For the past decade, Christian groups have been sounding the trumpet, calling our attention not only to the decline of Christian influence in the west, but also to the remarkably fast growth of those who reject any religious affiliation. Within the past five years alone (2007-2012), we have seen a 5% increase among the nonreligious in America, bringing their numbers to nearly 1 in 5.
Atheist groups have pointed to this trend as evidence that their movement is gaining steam, that atheists and agnostics are coming our of the woodwork in staggering numbers, and that the hope of a better civilization is found here, in a future driven by reason. Of course, only a fraction of the nonreligious openly claim themselves as atheist or agnostic, but since these terms often carry social stigma as baggage, the argument is that claiming to be “nonreligious” is really a more socially acceptable form of claiming atheism. If this is true, the fact that 20% of the population identifies themselves apart from any religious affiliation should be staggering to us as Christians.
For a number of reasons, however, this designation has never set well with me. I am reminded that Buddhists, for example, reject the notion that Buddhism is a religion and instead label it a philosophy. Buddhists would claim to be nonreligious. Hinduism similarly tends towards a different identity, rejecting the label of religion. Hindus would claim to be nonreligious. Even among Christians, we have seen within the past few decades a sweeping movement towards distancing Christianity from the legalism and institutionalism which often comes attached to the religious label. Thus, we see a massive growth of those who claim that “Christianity is a relationship, not a religion.” Christians, too, would claim to be nonreligious.
So, then, what exactly do these numbers mean? Thankfully, I am not the only one asking this question. Near the end of 2012, the Pew Research Center’s Forum on Religious and Public Life, in collaboration with Religion and Ethics NewsWeekly, conducted an extensive study and released their findings in a report which looks at this very question (You can find the complete report here). The results might surprise you.
The Real Picture of the Nonreligious
Contrary to popular notions that this meteoric rise of the religiously unaffiliated exposes an increasing rejection of belief itself, the overwhelming majority of these individuals are, in fact, believers. According to the study:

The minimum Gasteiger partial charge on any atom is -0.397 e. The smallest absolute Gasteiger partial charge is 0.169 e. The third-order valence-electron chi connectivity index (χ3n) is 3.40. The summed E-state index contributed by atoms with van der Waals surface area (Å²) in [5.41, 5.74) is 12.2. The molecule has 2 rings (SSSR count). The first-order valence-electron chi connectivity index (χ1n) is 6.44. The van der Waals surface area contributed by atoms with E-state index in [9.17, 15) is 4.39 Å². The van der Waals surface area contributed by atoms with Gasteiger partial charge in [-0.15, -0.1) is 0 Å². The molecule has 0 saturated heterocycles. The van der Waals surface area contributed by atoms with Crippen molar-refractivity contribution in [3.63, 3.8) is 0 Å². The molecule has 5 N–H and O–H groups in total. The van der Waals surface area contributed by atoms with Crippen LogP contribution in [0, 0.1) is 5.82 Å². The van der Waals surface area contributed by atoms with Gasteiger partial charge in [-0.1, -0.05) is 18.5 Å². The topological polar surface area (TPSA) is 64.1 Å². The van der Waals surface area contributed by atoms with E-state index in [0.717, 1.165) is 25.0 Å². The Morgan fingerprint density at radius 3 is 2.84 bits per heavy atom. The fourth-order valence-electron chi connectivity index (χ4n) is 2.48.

Two-thirds of them say they believe in God (68%). More than half say they often feel a deep connection with nature and the earth (58%), while more than a third classify themselves as “spiritual” but not “religious” (37%), and one-in-five (21%) say they pray every day.
This means that of the 20% who reject religion, only one third of them also reject God. In fact, the study goes on to show that the rise of atheism is almost negligible, coming to less than a 1% increase within the overall population. Combining both agnosticism and atheism into a singular percentage, we still have no more than 6% of the population in America who reject the belief in a deity. In fact, when considering devotional behavior, the study looks back at 25 years of survey material and comes up with this little gem:
Over the longer term, Pew Research surveys find no change in the percentage of Americans who say that prayer is an important part of their daily life; it is 76% in 2012, the same as it was 25 years ago, in 1987.
In other words, “nonreligious” does not mean “non-believer.” So what should the church make of this?
What This Means for the Church
This changes the way we think about evangelism. Despite what we would gather from increasingly vocal anti-religious activists, the central threat to Christian belief is not intellectual credulity, nor is disbelief the norm. Rather, the central threat to Christianity in America is credibility. We have a serious image problem. I found this passage to say it all:
With few exceptions, though, the unaffiliated say they are not looking for a religion that would be right for them. Overwhelmingly, they think that religious organizations are too concerned with money and power, too focused on rules and too involved in politics.
Unfortunately, they may be right. The power of the Christian faith is not in convincing words or entertaining services; it is not in legal moral dictums or passionate political lobbying; it is not even in telling people about the Messiah, unless we first allow the face of Jesus to be seen shining through the Body of Christ. The power of the Christian faith which overturns orders, transforms lives, and changes worlds is found in a transformed people who live collectively in ways that expose and challenge the prevailing ideas of wealth and power and oppression, replacing privilege with service, wealth with charity, and violence with enemy-love.
In short, we need to reclaim the importance and value of the Church by actively becoming the Church again.
What do you think? How can the church reclaim its relevance in today’s world?
Image Credit: Sean McGrath